Build Stuff annually brings together up to 1,400 developers, academics and software architects around the globe. The audience is divided more or less equally between Java and .NET followers. Hence, the different preferences regarding tech tools and techniques between the two “schools”.
In outlining the top picks, .NET and Java, React and Angular, CQRS and Microservices, Docker and Kubernetes are the most popular choices among Build Stuff conference participants. Whereas, PHP is an AVOID winner.
Compared to the Java conference GeekOut results, it is obvious why .NET received moderate ratings there. Whereas, at Build Stuff, the framework is a leading player. This nuance has a slight influence on other technological preferences as well.
Since Greg Young created CQRS, and he is a “C# guy,” it is much more popular among .NET people. This is probably the reason we do not see CQRS in the GeekOut results.
Meanwhile, DDD has a solid presence in the results of both conferences, similar to Microservices, Monolith, Agile and Continuous Deployment.
Build Stuff participants tend to have a builder’s mindset; therefore, less off-the-shelf commercial platforms were mentioned compared to at Geekout. Top choices at Build Stuff were Linux, Kubernetes, AWS and Kafka. Kubernetes has gained a lot more trust over the past year, and a majority of the votes recommended it as “to adopt.”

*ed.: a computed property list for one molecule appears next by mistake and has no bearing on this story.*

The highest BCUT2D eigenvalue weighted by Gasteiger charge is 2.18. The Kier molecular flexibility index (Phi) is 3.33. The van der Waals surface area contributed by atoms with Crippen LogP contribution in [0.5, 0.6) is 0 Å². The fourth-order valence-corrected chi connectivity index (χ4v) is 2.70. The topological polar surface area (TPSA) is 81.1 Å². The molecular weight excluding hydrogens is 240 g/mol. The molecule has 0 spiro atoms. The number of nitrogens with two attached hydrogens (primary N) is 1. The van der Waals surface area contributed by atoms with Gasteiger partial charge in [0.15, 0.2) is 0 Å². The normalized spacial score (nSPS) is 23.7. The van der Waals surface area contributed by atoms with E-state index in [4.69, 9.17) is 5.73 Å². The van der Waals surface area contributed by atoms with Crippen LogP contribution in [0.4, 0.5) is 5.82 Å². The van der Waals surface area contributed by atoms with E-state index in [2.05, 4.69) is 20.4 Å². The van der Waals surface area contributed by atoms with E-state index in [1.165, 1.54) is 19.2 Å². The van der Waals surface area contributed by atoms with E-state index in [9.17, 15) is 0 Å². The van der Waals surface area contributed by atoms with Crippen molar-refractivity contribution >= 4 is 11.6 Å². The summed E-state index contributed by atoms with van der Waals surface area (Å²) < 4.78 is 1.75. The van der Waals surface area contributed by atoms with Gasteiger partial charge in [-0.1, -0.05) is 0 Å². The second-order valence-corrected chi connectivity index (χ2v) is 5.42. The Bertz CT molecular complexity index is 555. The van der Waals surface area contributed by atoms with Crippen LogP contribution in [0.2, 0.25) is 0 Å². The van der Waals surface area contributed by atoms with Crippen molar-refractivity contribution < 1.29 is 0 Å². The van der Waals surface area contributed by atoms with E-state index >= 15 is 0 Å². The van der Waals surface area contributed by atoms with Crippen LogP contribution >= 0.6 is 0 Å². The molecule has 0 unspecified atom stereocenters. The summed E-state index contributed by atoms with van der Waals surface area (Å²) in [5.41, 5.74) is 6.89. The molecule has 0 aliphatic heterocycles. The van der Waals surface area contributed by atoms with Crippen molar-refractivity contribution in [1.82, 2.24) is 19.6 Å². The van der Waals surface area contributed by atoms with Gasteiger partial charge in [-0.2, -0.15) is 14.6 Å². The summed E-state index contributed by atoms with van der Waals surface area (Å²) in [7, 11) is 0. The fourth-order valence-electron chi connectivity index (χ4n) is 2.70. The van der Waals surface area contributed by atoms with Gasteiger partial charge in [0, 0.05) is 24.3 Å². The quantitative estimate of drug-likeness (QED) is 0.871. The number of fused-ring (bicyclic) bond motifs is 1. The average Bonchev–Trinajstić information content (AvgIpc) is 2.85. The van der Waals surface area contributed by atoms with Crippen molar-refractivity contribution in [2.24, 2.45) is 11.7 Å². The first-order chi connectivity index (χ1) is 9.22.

Visual Studio Code is becoming increasingly popular among all tech people. According to a StackOverflow survey, more than 50% of developers have Visual Studio Code installed on their computers, compared to just 34% last year.
If we disregard Java-related tools, like Jenkins, SonarQube, JRebel, we can see quite similar results to Geekout in this section: Intellij, Git* and Docker, which are most popular at both Build Stuff and GeekOut conferences.
High-level developer surveys, such as StackOverflow or Jetbrains’ “The State of Developer Ecosystem 2019”, give very good albeit a rather broad overview of industry trends. Also, tools like Thoughtworks’ Technology Radar provide opinionated views from the perspective of great companies.
Conference radars, however, allow us to see the trends within smaller ecosystems. And we have detected the potential to elaborate on common topics within large-scale surveys as well as identify areas for growth and training.
As the idea of Tech Radar spreads and becomes more well-known, the quality of the gathered results keeps improving. This allows us and our followers to continuously learn — keeping us on track to becoming more productive in building high-quality software.
Senior .NET Developer @Nortal